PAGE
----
5. The Austro-Hungarian Empire was a polyglot empire of many ethnic groups many of whom resented the German (Austrian)dominated government. Whole units of Slavs would desert when the Austrian-Hungarian Army came to grips with the Russians. The Austro-Hungarian Empire was large but remarkably weak.
6. Austria-Hungary’s traditional enemy, the Ottoman Turks, were now an ally, united in keeping the Russians out of Constantinople (Istanbul) something the French and British were not opposed to either. For centuries the Ottoman’s were the bad guys in Europe but they too were collapsing as a major player.
7. The Germans (Prussia) had fought the Austro-Hungarians as recently as 1866. They suspected the military competence of the Austro-Hungarians with good reason but they were an ally the Germans could not afford to lose. The Austro-Hungarians for their part thought their German ally arrogant with good reason. Awkward.
8. Italy was allied with Germany but dropped out of the alliance and went neutral until Austria-Hungary lost a few battles against the Russians. Italy then declared for the allies and went to war with Austria-Hungary over the southern Tyrol region. It went badly for them.
9. The Germans for their part disliked the Russians just as they disliked most Slavs because they believed them backward. Ottoman Turkey had fought the Russians many times so the Germans would be the necessary counter-weight to any further war with Russia. The Germans two primary allies were empires in serious decline.
10. George Washington advised us to not get involved in entangling alliances and the alliances that existed prior to World War One were just about as entangling as one could imagine with yesterday’s enemies now friends, and yesterday’s friends now enemies.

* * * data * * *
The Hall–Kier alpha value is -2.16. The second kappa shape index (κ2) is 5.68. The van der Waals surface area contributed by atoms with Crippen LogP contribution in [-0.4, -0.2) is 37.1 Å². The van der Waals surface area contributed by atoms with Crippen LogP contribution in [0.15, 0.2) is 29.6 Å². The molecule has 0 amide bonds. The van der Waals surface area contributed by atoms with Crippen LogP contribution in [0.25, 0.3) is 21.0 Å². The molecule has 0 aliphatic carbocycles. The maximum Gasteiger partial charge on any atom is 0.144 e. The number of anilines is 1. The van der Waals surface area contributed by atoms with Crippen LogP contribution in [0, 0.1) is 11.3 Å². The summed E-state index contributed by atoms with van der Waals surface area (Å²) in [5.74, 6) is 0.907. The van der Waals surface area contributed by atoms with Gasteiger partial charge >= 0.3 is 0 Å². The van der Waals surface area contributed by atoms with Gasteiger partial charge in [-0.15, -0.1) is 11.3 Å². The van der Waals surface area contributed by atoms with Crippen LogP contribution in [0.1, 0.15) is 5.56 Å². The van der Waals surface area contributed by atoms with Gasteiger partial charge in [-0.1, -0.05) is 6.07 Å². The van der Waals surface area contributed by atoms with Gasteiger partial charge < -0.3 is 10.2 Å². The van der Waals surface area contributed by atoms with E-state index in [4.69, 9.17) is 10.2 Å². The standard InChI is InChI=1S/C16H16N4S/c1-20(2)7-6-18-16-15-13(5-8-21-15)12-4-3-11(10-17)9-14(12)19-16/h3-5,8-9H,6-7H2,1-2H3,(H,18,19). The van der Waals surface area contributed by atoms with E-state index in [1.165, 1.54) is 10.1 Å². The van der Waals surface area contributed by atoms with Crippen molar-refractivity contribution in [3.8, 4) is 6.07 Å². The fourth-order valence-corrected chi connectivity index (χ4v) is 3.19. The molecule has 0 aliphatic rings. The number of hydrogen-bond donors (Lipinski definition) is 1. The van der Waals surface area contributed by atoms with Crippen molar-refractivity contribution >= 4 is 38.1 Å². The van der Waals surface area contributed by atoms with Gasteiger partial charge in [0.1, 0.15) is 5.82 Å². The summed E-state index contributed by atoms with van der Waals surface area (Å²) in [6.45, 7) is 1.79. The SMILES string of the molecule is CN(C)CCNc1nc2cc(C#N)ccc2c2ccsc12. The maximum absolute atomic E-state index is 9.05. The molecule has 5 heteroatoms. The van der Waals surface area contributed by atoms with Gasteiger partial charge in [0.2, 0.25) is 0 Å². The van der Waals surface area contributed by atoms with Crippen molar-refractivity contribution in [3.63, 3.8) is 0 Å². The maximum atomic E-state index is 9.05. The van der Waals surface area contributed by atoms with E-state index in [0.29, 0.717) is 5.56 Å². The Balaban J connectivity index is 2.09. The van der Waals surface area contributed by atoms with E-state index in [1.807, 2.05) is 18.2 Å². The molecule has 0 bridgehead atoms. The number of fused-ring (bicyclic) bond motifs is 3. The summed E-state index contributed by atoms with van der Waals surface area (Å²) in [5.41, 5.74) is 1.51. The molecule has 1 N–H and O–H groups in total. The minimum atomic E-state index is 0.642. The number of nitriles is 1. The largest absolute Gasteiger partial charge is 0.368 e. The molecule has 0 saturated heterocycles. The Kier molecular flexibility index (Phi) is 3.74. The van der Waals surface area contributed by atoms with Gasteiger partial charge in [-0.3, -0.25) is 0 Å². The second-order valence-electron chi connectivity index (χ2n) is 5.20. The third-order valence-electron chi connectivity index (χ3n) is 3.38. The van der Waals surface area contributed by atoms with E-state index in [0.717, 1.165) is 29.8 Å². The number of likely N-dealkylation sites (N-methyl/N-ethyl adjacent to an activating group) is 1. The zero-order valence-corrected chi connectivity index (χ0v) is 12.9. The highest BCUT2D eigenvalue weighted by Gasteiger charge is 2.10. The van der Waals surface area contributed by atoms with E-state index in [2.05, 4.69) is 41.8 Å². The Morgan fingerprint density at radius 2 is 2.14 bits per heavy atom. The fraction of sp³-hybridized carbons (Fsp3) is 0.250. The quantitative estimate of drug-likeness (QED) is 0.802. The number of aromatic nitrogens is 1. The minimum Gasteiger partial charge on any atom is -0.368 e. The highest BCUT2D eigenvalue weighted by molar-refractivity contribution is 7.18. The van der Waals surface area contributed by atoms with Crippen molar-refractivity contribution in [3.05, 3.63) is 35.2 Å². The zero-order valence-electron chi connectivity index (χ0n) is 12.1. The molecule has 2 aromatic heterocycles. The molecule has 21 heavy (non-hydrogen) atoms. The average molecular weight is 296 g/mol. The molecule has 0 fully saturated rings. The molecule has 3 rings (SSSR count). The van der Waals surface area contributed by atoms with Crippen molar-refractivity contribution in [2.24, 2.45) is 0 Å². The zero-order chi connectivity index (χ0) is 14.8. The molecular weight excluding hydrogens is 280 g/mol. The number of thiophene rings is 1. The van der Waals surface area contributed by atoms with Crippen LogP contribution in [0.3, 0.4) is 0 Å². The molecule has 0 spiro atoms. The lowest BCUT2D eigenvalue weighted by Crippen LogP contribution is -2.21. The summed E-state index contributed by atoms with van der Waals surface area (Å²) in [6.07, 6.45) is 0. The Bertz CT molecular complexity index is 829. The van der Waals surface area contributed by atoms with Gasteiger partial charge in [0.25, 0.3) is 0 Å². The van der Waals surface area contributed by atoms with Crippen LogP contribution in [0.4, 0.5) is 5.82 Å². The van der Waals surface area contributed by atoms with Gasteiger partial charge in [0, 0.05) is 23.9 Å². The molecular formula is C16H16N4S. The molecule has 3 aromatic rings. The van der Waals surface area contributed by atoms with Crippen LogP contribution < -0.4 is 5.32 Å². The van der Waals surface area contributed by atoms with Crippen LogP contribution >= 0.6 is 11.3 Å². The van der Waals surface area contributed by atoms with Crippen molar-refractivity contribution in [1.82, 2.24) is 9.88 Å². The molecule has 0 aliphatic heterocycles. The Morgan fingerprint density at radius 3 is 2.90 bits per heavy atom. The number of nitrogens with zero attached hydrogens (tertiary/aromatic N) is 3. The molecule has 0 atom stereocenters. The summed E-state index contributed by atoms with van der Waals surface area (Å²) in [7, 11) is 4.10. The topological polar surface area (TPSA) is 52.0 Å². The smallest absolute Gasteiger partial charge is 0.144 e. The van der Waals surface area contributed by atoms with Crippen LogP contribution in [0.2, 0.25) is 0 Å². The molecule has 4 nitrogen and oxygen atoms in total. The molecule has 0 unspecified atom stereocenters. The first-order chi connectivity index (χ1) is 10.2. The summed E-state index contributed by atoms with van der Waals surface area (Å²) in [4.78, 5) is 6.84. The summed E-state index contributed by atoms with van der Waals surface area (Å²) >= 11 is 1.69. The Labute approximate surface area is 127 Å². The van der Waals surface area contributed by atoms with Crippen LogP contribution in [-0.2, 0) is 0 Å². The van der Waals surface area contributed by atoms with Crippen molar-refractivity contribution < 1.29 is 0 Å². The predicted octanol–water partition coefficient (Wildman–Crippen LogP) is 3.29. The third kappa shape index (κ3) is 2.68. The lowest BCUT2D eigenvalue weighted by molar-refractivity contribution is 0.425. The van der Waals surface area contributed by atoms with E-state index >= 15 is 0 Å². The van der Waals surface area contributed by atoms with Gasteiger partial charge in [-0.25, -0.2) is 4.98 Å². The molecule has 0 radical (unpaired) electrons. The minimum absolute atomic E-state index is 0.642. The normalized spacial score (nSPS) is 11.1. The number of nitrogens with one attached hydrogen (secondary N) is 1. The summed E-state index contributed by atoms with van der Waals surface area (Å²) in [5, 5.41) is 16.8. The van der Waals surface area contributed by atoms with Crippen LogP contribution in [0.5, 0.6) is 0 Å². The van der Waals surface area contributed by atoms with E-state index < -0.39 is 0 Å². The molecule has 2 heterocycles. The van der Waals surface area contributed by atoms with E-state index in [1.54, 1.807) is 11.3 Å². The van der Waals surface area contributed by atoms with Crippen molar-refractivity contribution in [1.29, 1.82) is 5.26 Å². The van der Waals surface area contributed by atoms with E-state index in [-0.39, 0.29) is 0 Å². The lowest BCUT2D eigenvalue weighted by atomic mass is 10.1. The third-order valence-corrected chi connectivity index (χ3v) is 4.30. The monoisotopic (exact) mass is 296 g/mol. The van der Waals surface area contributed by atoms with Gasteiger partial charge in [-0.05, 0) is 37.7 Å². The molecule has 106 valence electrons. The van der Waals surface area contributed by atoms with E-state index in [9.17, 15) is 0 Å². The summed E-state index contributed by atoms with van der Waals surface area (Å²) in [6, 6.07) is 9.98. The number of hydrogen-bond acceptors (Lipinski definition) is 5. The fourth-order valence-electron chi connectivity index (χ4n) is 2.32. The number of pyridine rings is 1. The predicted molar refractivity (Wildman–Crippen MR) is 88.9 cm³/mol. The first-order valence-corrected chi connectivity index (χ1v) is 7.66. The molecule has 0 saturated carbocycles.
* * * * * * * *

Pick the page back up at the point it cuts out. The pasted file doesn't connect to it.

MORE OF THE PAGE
The US entered the war primarily because of unrestricted submarine warfare and because the Germans tried to make an alliance with Mexico hoping the Mexicans could off set American involvement. As a whole, the US was pro-British to begin with. In German dominated American cities like Milwaukee, St. Louis and Cincinnati the German-Americans just wanted to stay out if it.
Great book that helps understanding why the map of Europe looks like it does today.
It was a complicated mess, but one that didn’t have to lead to a devastating war. From what I’ve read, it almost appears that a whole series of unlikely events had to happen for a world war to occur, and, in the end, they unfortunately did.
Your last point about entangling alliances is important because had the US not intervened, I believe the other combatants would have eventually declared a truce of sorts, without the guilt and reparations that were imposed on the losers and helped lead to World War II.
The book sounds interesting and informative; I’ll have to put it on my to-read list.
I think there is another book in the series. It deals with the Western Front, 1914-1916, prior to our involvement. I think you are right. The two sides were exhausted, hence an armistice, not really a surrender from the German pov. Thanks for stopping by.You’ve got an interesting blog Mr. Cotton.
I appreciate the kind words. I enjoy your site, as well – it’s very informative and covers a wide range of topics. A good read.
Thanks for the encouragement.